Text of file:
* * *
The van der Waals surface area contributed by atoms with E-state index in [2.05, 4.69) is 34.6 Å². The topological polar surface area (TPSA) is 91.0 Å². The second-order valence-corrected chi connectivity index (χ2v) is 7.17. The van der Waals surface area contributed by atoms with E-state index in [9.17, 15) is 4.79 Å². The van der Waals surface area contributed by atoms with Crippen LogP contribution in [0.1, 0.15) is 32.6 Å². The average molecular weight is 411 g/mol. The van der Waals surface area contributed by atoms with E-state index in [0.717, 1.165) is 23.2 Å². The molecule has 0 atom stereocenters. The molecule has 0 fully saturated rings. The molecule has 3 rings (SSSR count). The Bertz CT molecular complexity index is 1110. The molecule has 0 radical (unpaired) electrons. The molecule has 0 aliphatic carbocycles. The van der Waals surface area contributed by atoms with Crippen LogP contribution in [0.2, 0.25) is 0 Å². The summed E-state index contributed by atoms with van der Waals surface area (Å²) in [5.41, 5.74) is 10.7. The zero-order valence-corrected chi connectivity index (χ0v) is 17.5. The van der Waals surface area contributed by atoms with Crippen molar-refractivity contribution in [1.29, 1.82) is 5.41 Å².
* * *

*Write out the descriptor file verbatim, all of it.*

The van der Waals surface area contributed by atoms with E-state index in [2.05, 4.69) is 34.6 Å². The topological polar surface area (TPSA) is 91.0 Å². The second-order valence-corrected chi connectivity index (χ2v) is 7.17. The van der Waals surface area contributed by atoms with E-state index in [9.17, 15) is 4.79 Å². The van der Waals surface area contributed by atoms with Crippen LogP contribution in [0.1, 0.15) is 32.6 Å². The average molecular weight is 411 g/mol. The van der Waals surface area contributed by atoms with E-state index in [0.717, 1.165) is 23.2 Å². The molecule has 0 atom stereocenters. The molecule has 0 fully saturated rings. The molecule has 3 rings (SSSR count). The Bertz CT molecular complexity index is 1110. The molecule has 0 radical (unpaired) electrons. The molecule has 0 aliphatic carbocycles. The van der Waals surface area contributed by atoms with Crippen LogP contribution in [0.2, 0.25) is 0 Å². The summed E-state index contributed by atoms with van der Waals surface area (Å²) in [5.41, 5.74) is 10.7. The zero-order valence-corrected chi connectivity index (χ0v) is 17.5. The van der Waals surface area contributed by atoms with Crippen molar-refractivity contribution in [1.29, 1.82) is 5.41 Å².